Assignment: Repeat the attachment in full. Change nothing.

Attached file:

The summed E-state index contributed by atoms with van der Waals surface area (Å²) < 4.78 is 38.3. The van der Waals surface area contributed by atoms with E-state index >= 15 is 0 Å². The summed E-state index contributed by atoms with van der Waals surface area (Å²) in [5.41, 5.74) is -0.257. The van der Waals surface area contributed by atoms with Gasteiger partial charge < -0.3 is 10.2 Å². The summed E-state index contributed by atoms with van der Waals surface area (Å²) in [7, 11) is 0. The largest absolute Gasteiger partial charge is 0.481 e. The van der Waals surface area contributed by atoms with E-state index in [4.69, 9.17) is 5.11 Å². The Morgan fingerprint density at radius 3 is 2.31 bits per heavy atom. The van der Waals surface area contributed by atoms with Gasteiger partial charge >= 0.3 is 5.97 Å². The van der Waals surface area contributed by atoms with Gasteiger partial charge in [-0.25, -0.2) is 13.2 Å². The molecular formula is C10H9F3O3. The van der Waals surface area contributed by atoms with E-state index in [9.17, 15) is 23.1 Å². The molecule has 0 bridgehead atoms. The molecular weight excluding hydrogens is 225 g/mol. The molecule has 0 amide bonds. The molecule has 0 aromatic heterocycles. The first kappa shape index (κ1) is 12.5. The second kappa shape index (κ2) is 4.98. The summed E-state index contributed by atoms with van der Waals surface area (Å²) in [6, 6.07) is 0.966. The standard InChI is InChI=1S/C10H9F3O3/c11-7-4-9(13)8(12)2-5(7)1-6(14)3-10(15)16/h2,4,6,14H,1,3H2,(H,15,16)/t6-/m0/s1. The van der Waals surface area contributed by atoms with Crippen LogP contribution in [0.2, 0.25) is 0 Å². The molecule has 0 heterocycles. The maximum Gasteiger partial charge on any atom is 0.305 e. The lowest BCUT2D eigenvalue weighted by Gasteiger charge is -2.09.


The summed E-state index contributed by atoms with van der Waals surface area (Å²) < 4.78 is 38.3. The van der Waals surface area contributed by atoms with E-state index >= 15 is 0 Å². The summed E-state index contributed by atoms with van der Waals surface area (Å²) in [5.41, 5.74) is -0.257. The van der Waals surface area contributed by atoms with Gasteiger partial charge < -0.3 is 10.2 Å². The summed E-state index contributed by atoms with van der Waals surface area (Å²) in [7, 11) is 0. The largest absolute Gasteiger partial charge is 0.481 e. The van der Waals surface area contributed by atoms with E-state index in [4.69, 9.17) is 5.11 Å². The Morgan fingerprint density at radius 3 is 2.31 bits per heavy atom. The van der Waals surface area contributed by atoms with Gasteiger partial charge >= 0.3 is 5.97 Å². The van der Waals surface area contributed by atoms with Gasteiger partial charge in [-0.25, -0.2) is 13.2 Å². The molecular formula is C10H9F3O3. The van der Waals surface area contributed by atoms with E-state index in [9.17, 15) is 23.1 Å². The molecule has 0 bridgehead atoms. The molecular weight excluding hydrogens is 225 g/mol. The molecule has 0 amide bonds. The molecule has 0 aromatic heterocycles. The first kappa shape index (κ1) is 12.5. The second kappa shape index (κ2) is 4.98. The summed E-state index contributed by atoms with van der Waals surface area (Å²) in [6, 6.07) is 0.966. The standard InChI is InChI=1S/C10H9F3O3/c11-7-4-9(13)8(12)2-5(7)1-6(14)3-10(15)16/h2,4,6,14H,1,3H2,(H,15,16)/t6-/m0/s1. The van der Waals surface area contributed by atoms with Crippen LogP contribution in [0.2, 0.25) is 0 Å². The molecule has 0 heterocycles. The maximum Gasteiger partial charge on any atom is 0.305 e. The lowest BCUT2D eigenvalue weighted by Gasteiger charge is -2.09.